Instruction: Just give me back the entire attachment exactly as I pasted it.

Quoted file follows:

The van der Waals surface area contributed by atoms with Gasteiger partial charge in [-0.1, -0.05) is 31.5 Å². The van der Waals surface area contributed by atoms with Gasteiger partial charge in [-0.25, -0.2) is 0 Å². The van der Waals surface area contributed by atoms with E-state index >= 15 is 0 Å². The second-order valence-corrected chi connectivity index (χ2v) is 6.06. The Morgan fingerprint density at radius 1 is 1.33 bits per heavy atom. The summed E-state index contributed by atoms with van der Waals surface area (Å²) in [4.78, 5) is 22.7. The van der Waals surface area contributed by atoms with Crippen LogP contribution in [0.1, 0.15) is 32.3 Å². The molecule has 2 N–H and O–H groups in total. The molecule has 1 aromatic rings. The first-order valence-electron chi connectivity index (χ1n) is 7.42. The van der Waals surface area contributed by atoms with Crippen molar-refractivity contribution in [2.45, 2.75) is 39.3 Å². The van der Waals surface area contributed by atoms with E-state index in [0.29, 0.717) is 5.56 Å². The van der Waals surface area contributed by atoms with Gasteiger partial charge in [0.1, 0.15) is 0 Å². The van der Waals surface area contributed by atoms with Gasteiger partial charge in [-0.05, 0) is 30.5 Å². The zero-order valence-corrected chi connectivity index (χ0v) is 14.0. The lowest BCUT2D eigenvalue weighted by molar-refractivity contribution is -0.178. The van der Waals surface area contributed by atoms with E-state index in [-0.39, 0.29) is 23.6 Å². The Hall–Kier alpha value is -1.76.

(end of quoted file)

The van der Waals surface area contributed by atoms with Gasteiger partial charge in [-0.1, -0.05) is 31.5 Å². The van der Waals surface area contributed by atoms with Gasteiger partial charge in [-0.25, -0.2) is 0 Å². The van der Waals surface area contributed by atoms with E-state index >= 15 is 0 Å². The second-order valence-corrected chi connectivity index (χ2v) is 6.06. The Morgan fingerprint density at radius 1 is 1.33 bits per heavy atom. The summed E-state index contributed by atoms with van der Waals surface area (Å²) in [4.78, 5) is 22.7. The van der Waals surface area contributed by atoms with Crippen LogP contribution in [0.1, 0.15) is 32.3 Å². The molecule has 2 N–H and O–H groups in total. The molecule has 1 aromatic rings. The first-order valence-electron chi connectivity index (χ1n) is 7.42. The van der Waals surface area contributed by atoms with Crippen molar-refractivity contribution in [2.45, 2.75) is 39.3 Å². The van der Waals surface area contributed by atoms with E-state index in [0.29, 0.717) is 5.56 Å². The van der Waals surface area contributed by atoms with Gasteiger partial charge in [0.1, 0.15) is 0 Å². The van der Waals surface area contributed by atoms with Gasteiger partial charge in [-0.05, 0) is 30.5 Å². The zero-order valence-corrected chi connectivity index (χ0v) is 14.0. The lowest BCUT2D eigenvalue weighted by molar-refractivity contribution is -0.178. The van der Waals surface area contributed by atoms with E-state index in [-0.39, 0.29) is 23.6 Å². The Hall–Kier alpha value is -1.76.